Meanwhile the sovereign debt crisis in the euro economies has spread to Portugal. This is merely the latest example of sovereign balance sheet vulnerability in the euro-area that has become common to many developed economies. The recurrent eurozone crisis has resulted from a decade of overexpansion – either of the banking systems or of government spending commitments to their populations. Since governments nowadays feel obliged to step in and prevent massive failures in the banking system – as they did in Iceland and Ireland – the liabilities of banks have ended up as obligations of governments. Consequently, no matter whether the source of the problem was private or public debt, government balance sheets have become dangerously extended. In my view the debt crisis in the eurozone will continue for several more quarters, and more economies will be tested since market participants are highly sceptical of the interim solutions offered so far, either on the fiscal side or on the monetary and banking side. In financial markets the divergence between the easy monetary stance in the developed economies and the tightening monetary stance in emerging economies has already caused a wide divergence of performance between equities in the two arenas. Since these two contrasting policy stances are likely to remain in force during the remainder of 2011, the performance divergence may be expected to continue. However, the longer-term prospects for both areas are promising, provided emerging markets policymakers are successful in bringing inflation under control. The current hiatus in emerging markets performance should therefore be regarded as merely a mid-course correction with the possibility of several years of business cycle expansion still ahead for both developed and emerging markets. In conclusion, 2011 is likely to be a year of further economic recovery in the developed — mainly western — economies, constrained by household balance-sheet repair in the household and financial sectors of over-indebted economies such as the US, UK, Spain and Ireland, and a growing burden of public sector debt almost everywhere.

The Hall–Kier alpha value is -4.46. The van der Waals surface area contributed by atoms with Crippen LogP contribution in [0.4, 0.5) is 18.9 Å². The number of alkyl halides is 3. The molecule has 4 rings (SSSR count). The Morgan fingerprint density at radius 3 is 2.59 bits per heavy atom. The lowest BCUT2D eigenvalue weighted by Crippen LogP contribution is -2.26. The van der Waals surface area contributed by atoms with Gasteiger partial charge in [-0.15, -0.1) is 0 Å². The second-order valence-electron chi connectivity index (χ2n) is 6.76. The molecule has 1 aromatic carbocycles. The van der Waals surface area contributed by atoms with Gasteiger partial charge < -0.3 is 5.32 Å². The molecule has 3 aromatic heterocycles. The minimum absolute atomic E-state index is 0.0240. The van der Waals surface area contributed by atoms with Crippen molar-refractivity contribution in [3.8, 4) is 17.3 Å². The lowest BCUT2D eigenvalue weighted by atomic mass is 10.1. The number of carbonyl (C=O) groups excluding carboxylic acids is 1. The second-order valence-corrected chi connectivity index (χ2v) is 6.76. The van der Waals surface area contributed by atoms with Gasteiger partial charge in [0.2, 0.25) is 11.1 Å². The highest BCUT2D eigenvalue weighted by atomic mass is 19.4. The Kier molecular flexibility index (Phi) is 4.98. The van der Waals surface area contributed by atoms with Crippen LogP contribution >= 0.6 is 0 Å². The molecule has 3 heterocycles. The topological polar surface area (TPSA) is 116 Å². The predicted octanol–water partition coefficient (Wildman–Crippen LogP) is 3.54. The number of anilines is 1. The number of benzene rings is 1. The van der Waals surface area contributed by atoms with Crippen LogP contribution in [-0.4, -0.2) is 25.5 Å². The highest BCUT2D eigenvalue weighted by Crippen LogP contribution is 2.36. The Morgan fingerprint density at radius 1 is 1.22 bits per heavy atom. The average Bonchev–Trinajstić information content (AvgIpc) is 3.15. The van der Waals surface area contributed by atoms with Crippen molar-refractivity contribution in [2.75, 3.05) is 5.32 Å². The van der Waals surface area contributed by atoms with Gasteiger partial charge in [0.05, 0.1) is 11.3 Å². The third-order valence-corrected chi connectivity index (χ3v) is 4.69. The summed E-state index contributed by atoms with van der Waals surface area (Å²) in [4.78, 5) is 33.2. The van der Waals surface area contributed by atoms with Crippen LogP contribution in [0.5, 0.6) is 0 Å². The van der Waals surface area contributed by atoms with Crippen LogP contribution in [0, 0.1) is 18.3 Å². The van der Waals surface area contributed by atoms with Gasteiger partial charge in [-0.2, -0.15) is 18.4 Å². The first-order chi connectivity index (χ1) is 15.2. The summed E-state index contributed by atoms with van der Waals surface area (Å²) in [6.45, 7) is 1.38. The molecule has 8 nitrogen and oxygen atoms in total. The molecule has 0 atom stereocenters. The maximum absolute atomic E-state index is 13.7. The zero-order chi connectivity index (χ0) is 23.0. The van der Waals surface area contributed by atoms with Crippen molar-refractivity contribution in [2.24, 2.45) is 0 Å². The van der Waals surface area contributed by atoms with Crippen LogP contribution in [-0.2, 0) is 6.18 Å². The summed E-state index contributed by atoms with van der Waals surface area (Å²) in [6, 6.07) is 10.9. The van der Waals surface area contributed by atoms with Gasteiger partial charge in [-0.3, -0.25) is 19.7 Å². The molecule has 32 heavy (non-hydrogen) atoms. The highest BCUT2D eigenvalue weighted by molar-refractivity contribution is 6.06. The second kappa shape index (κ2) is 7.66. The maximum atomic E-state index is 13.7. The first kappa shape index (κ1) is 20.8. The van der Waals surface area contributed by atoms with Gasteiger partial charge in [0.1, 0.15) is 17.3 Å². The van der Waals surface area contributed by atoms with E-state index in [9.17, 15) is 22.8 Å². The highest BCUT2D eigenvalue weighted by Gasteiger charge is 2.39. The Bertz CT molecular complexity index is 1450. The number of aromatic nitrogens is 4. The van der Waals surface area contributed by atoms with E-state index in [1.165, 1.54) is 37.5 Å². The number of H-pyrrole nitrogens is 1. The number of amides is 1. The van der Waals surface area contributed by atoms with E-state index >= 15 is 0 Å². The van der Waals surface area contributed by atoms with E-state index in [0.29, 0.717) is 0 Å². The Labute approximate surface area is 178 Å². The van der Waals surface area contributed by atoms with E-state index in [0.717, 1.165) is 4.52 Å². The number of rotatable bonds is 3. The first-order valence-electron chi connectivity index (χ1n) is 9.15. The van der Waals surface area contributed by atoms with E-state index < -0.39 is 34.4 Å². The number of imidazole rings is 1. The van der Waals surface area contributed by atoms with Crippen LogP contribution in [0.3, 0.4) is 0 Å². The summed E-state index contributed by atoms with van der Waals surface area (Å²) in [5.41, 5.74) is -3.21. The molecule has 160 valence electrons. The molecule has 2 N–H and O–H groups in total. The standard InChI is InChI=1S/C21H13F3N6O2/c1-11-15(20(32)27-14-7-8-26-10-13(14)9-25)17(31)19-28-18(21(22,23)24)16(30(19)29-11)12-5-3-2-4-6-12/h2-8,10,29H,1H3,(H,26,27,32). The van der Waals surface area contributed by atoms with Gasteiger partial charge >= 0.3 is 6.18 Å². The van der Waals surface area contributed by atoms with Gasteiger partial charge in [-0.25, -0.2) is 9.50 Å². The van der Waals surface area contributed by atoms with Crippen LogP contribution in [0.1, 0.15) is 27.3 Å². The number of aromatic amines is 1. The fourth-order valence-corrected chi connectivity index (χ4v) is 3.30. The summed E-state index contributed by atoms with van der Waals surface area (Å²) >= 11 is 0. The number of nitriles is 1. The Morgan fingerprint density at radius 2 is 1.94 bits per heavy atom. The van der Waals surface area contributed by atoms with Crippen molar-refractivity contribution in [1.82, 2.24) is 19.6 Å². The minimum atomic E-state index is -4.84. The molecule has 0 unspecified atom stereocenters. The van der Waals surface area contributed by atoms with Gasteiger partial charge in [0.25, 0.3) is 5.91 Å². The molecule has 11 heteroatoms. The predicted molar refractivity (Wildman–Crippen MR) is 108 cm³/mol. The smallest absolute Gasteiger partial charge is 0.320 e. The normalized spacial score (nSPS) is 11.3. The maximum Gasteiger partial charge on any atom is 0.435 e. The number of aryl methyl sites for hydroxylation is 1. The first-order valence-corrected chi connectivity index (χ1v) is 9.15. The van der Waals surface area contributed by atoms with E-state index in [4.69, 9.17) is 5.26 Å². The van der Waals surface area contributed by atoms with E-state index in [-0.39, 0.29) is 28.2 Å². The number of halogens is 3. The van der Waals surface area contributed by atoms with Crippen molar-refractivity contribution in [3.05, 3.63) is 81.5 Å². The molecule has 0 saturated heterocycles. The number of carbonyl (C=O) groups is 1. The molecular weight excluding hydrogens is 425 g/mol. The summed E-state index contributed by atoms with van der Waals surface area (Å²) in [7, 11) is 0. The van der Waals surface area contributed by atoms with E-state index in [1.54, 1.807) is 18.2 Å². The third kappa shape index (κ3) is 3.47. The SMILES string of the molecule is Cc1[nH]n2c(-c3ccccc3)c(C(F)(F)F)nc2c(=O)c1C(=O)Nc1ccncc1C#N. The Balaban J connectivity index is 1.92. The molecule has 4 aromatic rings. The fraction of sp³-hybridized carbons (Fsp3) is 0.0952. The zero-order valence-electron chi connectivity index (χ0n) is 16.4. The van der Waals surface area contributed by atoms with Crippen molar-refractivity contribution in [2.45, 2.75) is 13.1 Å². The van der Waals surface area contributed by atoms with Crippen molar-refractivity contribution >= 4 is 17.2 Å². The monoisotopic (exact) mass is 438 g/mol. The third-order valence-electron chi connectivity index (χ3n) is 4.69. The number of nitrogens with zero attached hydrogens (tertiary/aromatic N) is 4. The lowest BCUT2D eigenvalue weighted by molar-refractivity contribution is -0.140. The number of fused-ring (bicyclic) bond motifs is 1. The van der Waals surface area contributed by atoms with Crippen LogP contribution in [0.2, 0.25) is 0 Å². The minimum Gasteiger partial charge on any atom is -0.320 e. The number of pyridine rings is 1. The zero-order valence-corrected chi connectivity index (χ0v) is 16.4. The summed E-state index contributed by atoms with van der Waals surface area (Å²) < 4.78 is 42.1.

In most developed economies levels of economic activity have not yet returned to pre-crisis norms, and high levels of excess capacity and unemployment persist. Nevertheless, even with only moderate rates of real GDP growth the rise in commodity import prices is triggering an upturn in headline and — in some cases – core inflation. However, despite QE and very low interest rates, this episode of commodity-based inflation does not mark the start of a sustained inflationary upswing, as money and credit growth rates are negligible across the developed world. Consequently most developed economy central banks will not respond with rate hikes. By contrast, in the emerging world strong recoveries and rapid rates of growth of money and credit are fuelling a more fundamentally-based inflation. These recoveries should continue at a healthy pace in 2011, but policy-makers are already being confronted with rising inflation, requiring central banks to tighten further. In the past, emerging economies tended to judge their interest rates in relation to levels in the developed world, but with the developed world struggling with the aftermath of banking crises and a balance sheet recession, those guideposts are no longer appropriate. Most emerging economies will therefore spend the balance of this year attempting to normalise rates, but will often find they are behind the curve. For all your investment requirments please contact Mark or Clare at GMP Independent Financial Advisers LLP on 0207 2886400